Gordan B. Dahl et al., “What Is the Case for Paid Maternity Leave?,” NBER Working Paper no. 19595, October 2013, http://www.nber.org/papers/w19595.

Illinois, New York, New Jersey

Mandated maternity benefits

Findings consistently suggest shifting of the costs of the mandates on the order of 100%.

Jonathan Gruber, “The Incidence of Mandated Maternity Benefits,” American Economic Review 84, no. 3 (1994): 622-41.

Source: Compiled by author from sources listed in table.

Notes

1 Government mandates use regulation to require businesses to pay for paid leave, whereas government subsidies use federal or state tax revenue to fund paid leave benefits.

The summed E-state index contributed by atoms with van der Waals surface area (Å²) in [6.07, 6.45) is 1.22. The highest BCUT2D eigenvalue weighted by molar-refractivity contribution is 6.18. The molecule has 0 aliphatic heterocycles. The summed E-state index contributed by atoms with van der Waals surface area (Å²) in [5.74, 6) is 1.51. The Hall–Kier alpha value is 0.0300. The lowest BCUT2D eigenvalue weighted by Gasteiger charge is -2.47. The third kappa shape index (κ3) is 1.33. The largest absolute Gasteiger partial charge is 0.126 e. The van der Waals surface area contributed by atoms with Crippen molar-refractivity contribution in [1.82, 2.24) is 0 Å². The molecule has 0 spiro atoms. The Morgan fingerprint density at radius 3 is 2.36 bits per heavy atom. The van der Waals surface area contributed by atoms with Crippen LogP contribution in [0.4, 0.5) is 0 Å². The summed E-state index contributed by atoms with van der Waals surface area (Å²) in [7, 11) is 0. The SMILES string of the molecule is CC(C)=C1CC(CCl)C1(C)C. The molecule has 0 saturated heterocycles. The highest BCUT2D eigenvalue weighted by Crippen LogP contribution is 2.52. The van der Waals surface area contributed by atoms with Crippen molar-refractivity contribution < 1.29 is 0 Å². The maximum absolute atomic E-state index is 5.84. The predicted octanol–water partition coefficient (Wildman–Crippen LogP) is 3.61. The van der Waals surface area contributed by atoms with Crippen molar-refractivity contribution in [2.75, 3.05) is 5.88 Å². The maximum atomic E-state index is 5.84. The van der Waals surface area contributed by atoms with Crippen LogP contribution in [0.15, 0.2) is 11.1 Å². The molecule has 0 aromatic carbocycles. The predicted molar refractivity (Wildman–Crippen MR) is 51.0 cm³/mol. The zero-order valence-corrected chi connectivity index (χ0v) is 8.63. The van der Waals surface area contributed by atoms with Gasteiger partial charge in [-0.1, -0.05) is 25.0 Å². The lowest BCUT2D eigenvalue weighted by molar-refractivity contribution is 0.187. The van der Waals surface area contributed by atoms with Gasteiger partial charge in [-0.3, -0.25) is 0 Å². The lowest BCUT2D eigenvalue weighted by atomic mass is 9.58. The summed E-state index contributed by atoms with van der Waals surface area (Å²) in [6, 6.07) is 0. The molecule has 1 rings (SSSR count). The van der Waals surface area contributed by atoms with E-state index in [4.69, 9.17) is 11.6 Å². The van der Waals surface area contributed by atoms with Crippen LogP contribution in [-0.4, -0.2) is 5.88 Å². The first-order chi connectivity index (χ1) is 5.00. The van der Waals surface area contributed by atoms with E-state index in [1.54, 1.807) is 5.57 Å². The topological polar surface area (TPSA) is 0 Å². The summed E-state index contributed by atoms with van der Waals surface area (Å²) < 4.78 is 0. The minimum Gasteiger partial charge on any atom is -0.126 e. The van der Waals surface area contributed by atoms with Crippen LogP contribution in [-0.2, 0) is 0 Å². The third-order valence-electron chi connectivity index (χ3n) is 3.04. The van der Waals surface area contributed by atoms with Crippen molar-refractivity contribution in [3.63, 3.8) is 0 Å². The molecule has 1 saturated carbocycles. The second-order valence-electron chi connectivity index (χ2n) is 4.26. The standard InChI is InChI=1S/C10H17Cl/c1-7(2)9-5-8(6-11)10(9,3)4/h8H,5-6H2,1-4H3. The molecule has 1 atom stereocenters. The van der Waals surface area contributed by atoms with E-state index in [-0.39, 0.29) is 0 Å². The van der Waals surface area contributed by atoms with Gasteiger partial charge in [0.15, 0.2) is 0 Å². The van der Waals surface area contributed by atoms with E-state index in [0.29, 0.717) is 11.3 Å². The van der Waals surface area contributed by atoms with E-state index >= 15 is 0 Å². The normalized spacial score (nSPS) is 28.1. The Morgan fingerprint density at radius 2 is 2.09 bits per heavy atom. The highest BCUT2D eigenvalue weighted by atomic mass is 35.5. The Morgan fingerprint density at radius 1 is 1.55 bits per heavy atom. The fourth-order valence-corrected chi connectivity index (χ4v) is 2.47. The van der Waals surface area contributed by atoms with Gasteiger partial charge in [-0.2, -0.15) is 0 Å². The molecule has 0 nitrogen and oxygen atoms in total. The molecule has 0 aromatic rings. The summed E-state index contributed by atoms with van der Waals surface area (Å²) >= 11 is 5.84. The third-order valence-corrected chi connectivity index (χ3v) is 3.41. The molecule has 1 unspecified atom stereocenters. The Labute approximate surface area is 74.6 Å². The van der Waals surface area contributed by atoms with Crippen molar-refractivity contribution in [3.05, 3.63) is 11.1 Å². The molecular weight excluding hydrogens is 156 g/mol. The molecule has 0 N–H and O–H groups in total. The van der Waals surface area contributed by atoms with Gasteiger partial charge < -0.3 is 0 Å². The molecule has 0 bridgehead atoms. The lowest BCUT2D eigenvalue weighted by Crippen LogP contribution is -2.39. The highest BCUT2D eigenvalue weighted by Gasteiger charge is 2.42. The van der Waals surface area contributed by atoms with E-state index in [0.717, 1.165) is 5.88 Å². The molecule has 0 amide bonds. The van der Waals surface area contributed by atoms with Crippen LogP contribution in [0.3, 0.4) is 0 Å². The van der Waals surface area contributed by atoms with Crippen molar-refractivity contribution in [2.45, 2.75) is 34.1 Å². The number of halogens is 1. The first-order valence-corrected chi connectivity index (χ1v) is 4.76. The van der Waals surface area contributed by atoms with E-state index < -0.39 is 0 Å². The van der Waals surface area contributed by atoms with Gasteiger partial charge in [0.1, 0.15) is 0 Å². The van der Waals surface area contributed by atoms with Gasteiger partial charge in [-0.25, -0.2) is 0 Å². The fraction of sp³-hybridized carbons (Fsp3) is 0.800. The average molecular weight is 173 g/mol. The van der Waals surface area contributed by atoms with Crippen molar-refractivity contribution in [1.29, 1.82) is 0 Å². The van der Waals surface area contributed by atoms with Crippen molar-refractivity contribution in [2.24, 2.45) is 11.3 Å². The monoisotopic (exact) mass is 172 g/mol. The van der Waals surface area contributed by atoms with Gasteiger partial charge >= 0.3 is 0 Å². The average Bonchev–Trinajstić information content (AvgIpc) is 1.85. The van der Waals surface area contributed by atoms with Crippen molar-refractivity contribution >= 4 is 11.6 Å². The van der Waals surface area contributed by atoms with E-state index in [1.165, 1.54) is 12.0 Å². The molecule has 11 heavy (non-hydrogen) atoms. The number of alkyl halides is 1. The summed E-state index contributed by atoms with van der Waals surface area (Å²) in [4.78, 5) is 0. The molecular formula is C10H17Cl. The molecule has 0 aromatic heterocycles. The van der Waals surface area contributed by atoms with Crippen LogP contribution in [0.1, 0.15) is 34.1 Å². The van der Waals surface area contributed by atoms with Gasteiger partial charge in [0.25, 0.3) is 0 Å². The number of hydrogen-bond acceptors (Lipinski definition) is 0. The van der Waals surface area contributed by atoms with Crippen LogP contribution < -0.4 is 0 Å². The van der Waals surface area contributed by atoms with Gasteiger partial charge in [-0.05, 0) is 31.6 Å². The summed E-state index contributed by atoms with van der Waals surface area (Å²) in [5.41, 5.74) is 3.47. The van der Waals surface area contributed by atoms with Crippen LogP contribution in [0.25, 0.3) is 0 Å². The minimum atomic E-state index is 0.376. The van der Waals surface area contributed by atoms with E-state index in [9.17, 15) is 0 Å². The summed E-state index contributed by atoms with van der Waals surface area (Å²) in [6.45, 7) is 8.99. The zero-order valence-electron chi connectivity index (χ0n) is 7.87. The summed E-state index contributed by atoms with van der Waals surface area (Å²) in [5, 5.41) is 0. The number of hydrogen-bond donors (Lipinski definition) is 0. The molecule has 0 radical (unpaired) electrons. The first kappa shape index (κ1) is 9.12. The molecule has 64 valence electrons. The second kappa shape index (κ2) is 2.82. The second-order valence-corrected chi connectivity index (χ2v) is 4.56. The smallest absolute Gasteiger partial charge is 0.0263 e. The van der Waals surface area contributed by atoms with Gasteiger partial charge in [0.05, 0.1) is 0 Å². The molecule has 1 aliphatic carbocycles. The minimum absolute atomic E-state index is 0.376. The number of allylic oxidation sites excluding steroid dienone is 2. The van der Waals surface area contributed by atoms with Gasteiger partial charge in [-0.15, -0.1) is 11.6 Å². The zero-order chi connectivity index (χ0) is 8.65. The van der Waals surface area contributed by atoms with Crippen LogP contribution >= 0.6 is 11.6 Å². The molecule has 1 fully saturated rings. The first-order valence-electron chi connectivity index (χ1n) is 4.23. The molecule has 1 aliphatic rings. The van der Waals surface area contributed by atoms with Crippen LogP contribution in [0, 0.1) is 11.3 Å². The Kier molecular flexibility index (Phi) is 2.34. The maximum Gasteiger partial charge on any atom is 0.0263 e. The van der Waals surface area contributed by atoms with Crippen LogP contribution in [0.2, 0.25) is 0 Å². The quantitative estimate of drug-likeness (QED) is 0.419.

2 Work & Family Policy Database, National Partnership for Women & Families, http://www.nationalpartnership.org/.

3 In 2017, Republicans also bolstered federal paid leave efforts by creating a tax credit program that provides $1 billion in tax credits annually to businesses providing paid leave. Additionally, in 2018 some conservatives advocated allowing workers to dip into Social Security benefits to cover paid leave.

4 Democrats have produced a proposal for government-paid leave called the Family and Medical Insurance Leave Act (FAMILY Act), sponsored by Sen. Kirsten Gillibrand, FAMILY Act, S. 337, 115th Cong. (2017), https://www.congress.gov/bill/115th-congress/senate-bill/337.